A recent dinner at a restaurant made me rethink about the dynamics of relationships. A table across us saw two couples – one after the other, in stark difference from each other. The first couple in their thirties, looked married and bored with each other. The husband was constantly playing a game on his cell phone while the wife wore a glum look on her face, while waiting for their food. When their meal came, they ate without much dialogue and left.
The same table was occupied by another young couple. The guy and the girl looked head over heels in love with each other. They couldn’t take their eyes off each other and held hands from time to time till their order was served. They seemed to be courting each other or may be were just newly married.
Why does the equation change once married? All relationships go through a stipulated pattern of peak and plateau, while some go downhill. It’s very natural for the initial euphoria and excitement to die down. But can’t these be replaced by some other aspects stimulating enough to keep the relationship going? Normally once married, complacency sets in and hence one starts taking the partner for granted. A legal stamp of matrimony brings a sense of ownership which is associated with feeling empowered about the spouse as if he/she is one’s property. Encroachment in any form is dealt with control, domination, sulking et al. Going by the same rulebook to keep the relationship smooth with a motive of matrimony in mind when courting, why can’t the changing times of today be taken as a benchmark to ‘behave’ similarly in one’s marriage? Just because married, why put all the niceties on the backburner?
Marriages have become very fragile. This sacrosanct union so unpredictable. There is this lingering bond of uncertainty which can break any time in today’s times. I am not saying one should live with constant insecurities but should remember this bitter fact and act prudently. Why tread the path indifferently or recklessly to regret later? Just being basically nice and happy with each other does the trick.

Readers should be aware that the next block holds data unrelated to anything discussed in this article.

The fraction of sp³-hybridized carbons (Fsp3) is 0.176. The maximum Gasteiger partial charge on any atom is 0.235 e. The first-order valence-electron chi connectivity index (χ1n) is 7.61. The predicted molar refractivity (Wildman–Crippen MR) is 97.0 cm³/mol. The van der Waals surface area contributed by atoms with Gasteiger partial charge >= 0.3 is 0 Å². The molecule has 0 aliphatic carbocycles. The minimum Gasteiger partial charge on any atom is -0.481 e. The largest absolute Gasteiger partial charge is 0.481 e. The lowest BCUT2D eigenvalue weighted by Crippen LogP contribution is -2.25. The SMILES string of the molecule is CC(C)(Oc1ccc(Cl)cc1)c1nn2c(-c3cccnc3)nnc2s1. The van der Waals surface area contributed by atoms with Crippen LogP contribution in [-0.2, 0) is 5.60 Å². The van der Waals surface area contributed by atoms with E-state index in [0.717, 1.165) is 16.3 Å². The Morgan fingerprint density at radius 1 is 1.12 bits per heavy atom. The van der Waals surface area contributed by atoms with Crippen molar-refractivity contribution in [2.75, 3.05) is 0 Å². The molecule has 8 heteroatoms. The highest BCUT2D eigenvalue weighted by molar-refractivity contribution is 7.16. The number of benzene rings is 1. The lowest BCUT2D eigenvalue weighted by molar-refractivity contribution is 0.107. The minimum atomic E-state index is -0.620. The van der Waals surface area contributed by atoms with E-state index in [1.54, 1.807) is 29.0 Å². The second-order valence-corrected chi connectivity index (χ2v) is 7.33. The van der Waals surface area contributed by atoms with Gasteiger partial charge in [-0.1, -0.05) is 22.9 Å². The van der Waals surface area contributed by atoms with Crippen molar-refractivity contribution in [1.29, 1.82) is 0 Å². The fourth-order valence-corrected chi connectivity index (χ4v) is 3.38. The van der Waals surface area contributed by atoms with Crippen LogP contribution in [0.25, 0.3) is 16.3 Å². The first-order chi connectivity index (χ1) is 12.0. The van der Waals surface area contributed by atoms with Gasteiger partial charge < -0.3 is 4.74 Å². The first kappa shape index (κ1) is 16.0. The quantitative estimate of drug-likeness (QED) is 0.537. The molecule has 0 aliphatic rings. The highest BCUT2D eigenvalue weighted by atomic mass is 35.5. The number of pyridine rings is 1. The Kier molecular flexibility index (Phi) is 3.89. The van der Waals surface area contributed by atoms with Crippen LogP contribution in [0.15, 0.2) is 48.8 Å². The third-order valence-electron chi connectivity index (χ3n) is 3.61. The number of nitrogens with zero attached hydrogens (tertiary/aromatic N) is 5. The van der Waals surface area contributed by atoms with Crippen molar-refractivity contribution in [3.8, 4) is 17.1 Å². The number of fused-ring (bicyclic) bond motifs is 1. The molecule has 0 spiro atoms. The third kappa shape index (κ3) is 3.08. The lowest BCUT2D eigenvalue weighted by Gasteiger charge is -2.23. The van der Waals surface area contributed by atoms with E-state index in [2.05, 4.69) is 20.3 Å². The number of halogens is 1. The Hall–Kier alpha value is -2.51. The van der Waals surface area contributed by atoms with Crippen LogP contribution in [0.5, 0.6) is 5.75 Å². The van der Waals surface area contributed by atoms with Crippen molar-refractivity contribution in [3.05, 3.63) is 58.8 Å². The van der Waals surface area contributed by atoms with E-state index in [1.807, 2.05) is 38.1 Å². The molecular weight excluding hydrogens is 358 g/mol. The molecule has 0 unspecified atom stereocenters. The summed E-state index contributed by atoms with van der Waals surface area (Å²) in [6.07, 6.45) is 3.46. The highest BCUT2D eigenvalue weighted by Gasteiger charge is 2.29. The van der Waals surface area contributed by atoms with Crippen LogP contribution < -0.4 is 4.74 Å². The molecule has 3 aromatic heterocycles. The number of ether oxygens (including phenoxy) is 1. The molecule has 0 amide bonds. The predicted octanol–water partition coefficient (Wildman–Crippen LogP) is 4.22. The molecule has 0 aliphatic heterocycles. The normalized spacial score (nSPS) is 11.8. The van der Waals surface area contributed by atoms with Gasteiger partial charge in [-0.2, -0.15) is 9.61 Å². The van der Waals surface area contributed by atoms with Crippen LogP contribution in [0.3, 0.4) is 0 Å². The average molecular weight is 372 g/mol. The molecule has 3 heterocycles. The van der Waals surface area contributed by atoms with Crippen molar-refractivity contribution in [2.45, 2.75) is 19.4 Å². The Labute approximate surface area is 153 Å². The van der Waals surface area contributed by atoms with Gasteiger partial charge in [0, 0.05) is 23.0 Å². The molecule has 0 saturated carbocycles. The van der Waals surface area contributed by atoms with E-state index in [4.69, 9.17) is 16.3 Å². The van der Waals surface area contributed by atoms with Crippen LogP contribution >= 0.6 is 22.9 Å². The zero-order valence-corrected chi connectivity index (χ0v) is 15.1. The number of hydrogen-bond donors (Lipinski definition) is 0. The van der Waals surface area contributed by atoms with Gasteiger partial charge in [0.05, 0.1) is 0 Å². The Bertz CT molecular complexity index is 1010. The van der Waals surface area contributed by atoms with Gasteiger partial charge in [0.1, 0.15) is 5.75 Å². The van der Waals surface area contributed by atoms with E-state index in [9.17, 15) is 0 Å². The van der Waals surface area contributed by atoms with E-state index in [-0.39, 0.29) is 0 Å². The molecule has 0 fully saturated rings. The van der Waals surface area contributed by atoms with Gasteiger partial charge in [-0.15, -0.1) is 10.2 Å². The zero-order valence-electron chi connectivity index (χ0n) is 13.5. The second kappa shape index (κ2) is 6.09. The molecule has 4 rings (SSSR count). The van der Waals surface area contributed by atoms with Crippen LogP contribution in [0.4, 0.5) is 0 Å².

Along with niceness, one needs to keep the relationship stimulating – emotionally and physically, since the two are correlated. This is probable when one gives as much space as possible to one’s partner and respect their individuality. Most partners forget that they and their spouse are individuals first and then a couple. The moment they lose their individuality and become ‘merged’, the problems start.
Along with space comes freedom. And this is very easy to grant since it always results in greater responsibility. If a partner trusts his/her partner completely, there is generally no scope for either to disappoint the other because the freedom is appreciated and valued. Constant nagging in the form of getting possessive, suspicious and interrogative is never healthy. It is indicative of disrespecting the partner’s space and individuality. The best analogy I can think of here is of a rubber band, the harder you pull, the more the tension, reaching a point where it may snap, if not released at the right time. The same applies to relationships. A partner may put up with all the stress but nobody can take it beyond the pale. By being mindful of these few issues, a relationship can have a smooth sailing.
Give some space to create the right space between the two of you.